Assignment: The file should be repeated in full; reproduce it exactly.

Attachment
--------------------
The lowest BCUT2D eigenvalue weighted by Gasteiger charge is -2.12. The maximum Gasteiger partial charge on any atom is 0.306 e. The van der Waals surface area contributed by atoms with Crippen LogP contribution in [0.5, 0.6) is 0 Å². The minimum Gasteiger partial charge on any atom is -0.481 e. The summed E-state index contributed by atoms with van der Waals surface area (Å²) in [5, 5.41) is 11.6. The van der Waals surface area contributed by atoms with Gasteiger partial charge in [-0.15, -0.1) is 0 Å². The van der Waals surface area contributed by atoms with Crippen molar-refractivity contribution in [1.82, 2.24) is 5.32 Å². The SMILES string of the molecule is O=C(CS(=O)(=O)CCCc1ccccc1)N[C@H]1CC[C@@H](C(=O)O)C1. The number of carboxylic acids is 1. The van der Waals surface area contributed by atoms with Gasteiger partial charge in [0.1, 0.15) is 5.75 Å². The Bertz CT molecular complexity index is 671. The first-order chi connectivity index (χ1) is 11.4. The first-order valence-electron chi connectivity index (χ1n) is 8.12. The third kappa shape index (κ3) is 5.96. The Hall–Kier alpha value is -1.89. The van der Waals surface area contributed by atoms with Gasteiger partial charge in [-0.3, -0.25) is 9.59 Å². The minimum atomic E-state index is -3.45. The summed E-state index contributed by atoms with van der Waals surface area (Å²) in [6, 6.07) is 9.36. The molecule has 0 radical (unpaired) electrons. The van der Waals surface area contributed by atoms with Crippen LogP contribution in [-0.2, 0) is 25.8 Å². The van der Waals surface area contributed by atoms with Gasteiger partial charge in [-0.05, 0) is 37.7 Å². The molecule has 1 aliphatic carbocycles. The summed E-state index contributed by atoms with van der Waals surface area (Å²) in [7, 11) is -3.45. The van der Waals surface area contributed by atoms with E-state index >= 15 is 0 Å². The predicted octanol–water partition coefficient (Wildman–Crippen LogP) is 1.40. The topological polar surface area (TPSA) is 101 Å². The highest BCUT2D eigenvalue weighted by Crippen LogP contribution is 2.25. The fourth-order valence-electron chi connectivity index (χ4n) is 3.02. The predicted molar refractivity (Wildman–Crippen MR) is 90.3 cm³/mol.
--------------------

The lowest BCUT2D eigenvalue weighted by Gasteiger charge is -2.12. The maximum Gasteiger partial charge on any atom is 0.306 e. The van der Waals surface area contributed by atoms with Crippen LogP contribution in [0.5, 0.6) is 0 Å². The minimum Gasteiger partial charge on any atom is -0.481 e. The summed E-state index contributed by atoms with van der Waals surface area (Å²) in [5, 5.41) is 11.6. The van der Waals surface area contributed by atoms with Gasteiger partial charge in [-0.15, -0.1) is 0 Å². The van der Waals surface area contributed by atoms with Crippen molar-refractivity contribution in [1.82, 2.24) is 5.32 Å². The SMILES string of the molecule is O=C(CS(=O)(=O)CCCc1ccccc1)N[C@H]1CC[C@@H](C(=O)O)C1. The number of carboxylic acids is 1. The van der Waals surface area contributed by atoms with Gasteiger partial charge in [0.1, 0.15) is 5.75 Å². The Bertz CT molecular complexity index is 671. The first-order chi connectivity index (χ1) is 11.4. The first-order valence-electron chi connectivity index (χ1n) is 8.12. The third kappa shape index (κ3) is 5.96. The Hall–Kier alpha value is -1.89. The van der Waals surface area contributed by atoms with Gasteiger partial charge in [-0.3, -0.25) is 9.59 Å². The minimum atomic E-state index is -3.45. The summed E-state index contributed by atoms with van der Waals surface area (Å²) in [6, 6.07) is 9.36. The molecule has 0 radical (unpaired) electrons. The van der Waals surface area contributed by atoms with Crippen LogP contribution in [-0.2, 0) is 25.8 Å². The van der Waals surface area contributed by atoms with Gasteiger partial charge in [-0.05, 0) is 37.7 Å². The molecule has 1 aliphatic carbocycles. The summed E-state index contributed by atoms with van der Waals surface area (Å²) in [7, 11) is -3.45. The van der Waals surface area contributed by atoms with E-state index >= 15 is 0 Å². The predicted octanol–water partition coefficient (Wildman–Crippen LogP) is 1.40. The topological polar surface area (TPSA) is 101 Å². The highest BCUT2D eigenvalue weighted by Crippen LogP contribution is 2.25. The fourth-order valence-electron chi connectivity index (χ4n) is 3.02. The predicted molar refractivity (Wildman–Crippen MR) is 90.3 cm³/mol.